The United Nations is accelerating deployment of unarmed observers to Syria to ensure all 300 are on the ground by the end of May to monitor a shaky ceasefire.

UN peacekeeping chief Herve Ladsous said that observers had reported violations of the truce by both Syrian President Bashar al-Assad's security forces and opposition groups.

There are currently 24 observers on the ground as part of the UN Supervision Mission in Syria.

The ceasefire brokered by UN-Arab League envoy Kofi Annan briefly calmed but failed to halt the conflict.

Violence erupted in two Syrian provinces today.

A rights group reported that 10 civilians were killed in an army mortar attack and 12 soldiers killed in a fire-fight with rebel gunmen.

The Britain-based Syrian Observatory for Human Rights said nine members of one family died in mortar bomb blasts in a village in the northern province of Idlib.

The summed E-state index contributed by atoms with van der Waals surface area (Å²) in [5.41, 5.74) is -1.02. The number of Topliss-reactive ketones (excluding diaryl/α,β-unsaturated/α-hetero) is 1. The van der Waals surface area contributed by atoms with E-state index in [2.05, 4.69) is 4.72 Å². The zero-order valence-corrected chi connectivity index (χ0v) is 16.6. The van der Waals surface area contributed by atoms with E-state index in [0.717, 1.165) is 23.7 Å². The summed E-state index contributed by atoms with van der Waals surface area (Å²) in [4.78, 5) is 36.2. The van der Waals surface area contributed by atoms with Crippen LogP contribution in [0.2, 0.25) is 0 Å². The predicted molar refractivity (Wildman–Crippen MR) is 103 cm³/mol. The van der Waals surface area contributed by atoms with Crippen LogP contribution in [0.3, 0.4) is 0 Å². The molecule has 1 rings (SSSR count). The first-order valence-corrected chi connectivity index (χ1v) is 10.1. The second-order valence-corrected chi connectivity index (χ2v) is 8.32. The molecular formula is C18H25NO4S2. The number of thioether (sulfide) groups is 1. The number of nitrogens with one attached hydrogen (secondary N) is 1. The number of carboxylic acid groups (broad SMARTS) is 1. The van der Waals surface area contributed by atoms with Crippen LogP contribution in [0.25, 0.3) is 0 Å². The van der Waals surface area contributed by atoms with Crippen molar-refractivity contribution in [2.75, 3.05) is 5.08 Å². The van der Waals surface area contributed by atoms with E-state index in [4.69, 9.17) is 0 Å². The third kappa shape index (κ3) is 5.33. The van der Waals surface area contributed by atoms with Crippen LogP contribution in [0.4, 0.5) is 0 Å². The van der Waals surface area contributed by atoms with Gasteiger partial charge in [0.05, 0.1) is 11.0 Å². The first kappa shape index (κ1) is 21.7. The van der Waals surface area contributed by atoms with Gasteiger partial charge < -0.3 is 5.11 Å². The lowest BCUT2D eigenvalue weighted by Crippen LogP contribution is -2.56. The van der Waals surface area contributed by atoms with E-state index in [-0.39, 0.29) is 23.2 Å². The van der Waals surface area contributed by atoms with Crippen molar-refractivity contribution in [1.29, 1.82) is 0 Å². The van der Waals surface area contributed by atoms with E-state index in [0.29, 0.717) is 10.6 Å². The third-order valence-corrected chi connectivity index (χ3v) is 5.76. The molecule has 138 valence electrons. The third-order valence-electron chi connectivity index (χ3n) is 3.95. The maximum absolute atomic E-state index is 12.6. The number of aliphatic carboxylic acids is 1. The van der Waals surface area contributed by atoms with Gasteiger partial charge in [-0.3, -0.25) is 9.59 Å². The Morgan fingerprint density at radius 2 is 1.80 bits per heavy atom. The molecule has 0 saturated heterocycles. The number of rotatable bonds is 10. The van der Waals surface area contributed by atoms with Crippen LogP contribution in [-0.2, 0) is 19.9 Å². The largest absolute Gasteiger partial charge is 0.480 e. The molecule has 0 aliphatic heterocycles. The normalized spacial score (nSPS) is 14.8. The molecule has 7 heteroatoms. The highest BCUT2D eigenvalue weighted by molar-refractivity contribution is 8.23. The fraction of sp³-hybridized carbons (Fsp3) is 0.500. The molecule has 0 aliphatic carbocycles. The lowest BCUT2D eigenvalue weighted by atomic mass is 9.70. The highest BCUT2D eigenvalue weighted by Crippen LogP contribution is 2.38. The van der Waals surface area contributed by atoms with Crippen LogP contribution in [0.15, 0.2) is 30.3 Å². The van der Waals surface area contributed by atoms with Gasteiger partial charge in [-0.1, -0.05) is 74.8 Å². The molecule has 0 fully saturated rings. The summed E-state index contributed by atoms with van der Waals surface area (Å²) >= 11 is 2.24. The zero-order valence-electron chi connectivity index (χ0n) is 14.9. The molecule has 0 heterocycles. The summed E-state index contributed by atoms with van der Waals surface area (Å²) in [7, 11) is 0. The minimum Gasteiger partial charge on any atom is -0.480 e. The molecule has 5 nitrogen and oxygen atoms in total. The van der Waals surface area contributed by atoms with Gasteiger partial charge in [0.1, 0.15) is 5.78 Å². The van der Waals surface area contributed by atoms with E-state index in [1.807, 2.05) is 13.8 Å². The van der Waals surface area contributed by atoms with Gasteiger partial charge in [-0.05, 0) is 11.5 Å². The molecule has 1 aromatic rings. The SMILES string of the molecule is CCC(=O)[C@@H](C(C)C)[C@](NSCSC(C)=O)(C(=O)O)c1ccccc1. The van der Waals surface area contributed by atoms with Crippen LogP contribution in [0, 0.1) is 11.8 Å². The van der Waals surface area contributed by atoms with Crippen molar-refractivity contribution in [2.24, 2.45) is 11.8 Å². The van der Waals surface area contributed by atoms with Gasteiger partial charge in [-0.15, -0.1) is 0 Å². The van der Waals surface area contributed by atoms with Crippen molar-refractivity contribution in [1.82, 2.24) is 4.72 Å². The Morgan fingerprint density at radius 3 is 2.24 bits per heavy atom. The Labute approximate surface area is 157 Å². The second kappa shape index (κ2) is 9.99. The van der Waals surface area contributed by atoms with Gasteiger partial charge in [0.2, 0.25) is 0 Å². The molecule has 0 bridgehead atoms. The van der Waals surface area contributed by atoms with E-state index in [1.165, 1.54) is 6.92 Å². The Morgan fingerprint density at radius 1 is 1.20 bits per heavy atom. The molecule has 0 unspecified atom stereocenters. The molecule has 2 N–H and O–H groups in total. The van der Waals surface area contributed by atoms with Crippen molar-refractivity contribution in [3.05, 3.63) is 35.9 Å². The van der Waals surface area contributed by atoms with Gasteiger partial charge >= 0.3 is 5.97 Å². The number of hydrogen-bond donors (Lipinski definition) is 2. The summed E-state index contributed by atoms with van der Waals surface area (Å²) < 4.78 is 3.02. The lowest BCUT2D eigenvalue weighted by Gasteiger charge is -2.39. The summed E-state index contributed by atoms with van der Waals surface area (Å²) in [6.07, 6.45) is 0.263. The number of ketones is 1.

Reports from Syria cannot be independently verified as state authorities have barred international journalists and rights groups.

The UN says Syrian forces have killed more than 9,000 people since the uprising began in March 2011.

Its special envoy for children in war zones said more than 34 children were believed to have been killed since the UN-backed ceasefire nominally came into force on 12 April.

Like other Arab revolts against autocratic rulers, Syria's uprising began with peaceful protests but a violent government response has spawned an increasingly bloody insurgency.

Damascus says rebels have killed more than 2,600 soldiers and police, and the speaker of Syria's parliament, Mahmoud al-Abrach, said outside states backing the insurgency bore responsibility for the bloodshed.